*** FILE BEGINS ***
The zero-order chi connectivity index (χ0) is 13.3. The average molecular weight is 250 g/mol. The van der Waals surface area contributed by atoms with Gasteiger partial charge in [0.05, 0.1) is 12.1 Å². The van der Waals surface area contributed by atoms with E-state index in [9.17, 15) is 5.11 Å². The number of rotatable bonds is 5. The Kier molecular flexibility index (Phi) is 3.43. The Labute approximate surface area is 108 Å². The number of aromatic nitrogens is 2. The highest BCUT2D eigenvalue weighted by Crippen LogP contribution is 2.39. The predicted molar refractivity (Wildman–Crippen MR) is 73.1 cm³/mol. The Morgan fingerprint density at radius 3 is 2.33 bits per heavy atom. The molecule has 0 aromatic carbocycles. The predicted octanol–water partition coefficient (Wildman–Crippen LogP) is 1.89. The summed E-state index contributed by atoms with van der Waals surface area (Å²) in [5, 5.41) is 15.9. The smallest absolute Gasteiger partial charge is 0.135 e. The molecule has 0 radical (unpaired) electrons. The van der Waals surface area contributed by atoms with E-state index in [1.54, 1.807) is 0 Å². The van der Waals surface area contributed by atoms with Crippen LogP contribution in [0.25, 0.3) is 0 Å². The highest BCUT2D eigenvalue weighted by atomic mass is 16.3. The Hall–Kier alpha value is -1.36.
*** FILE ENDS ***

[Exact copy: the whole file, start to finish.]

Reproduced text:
The zero-order chi connectivity index (χ0) is 13.3. The average molecular weight is 250 g/mol. The van der Waals surface area contributed by atoms with Gasteiger partial charge in [0.05, 0.1) is 12.1 Å². The van der Waals surface area contributed by atoms with E-state index in [9.17, 15) is 5.11 Å². The number of rotatable bonds is 5. The Kier molecular flexibility index (Phi) is 3.43. The Labute approximate surface area is 108 Å². The number of aromatic nitrogens is 2. The highest BCUT2D eigenvalue weighted by Crippen LogP contribution is 2.39. The predicted molar refractivity (Wildman–Crippen MR) is 73.1 cm³/mol. The Morgan fingerprint density at radius 3 is 2.33 bits per heavy atom. The molecule has 0 aromatic carbocycles. The predicted octanol–water partition coefficient (Wildman–Crippen LogP) is 1.89. The summed E-state index contributed by atoms with van der Waals surface area (Å²) in [5, 5.41) is 15.9. The smallest absolute Gasteiger partial charge is 0.135 e. The molecule has 0 radical (unpaired) electrons. The van der Waals surface area contributed by atoms with E-state index in [1.54, 1.807) is 0 Å². The van der Waals surface area contributed by atoms with Crippen LogP contribution in [0.25, 0.3) is 0 Å². The highest BCUT2D eigenvalue weighted by atomic mass is 16.3. The Hall–Kier alpha value is -1.36.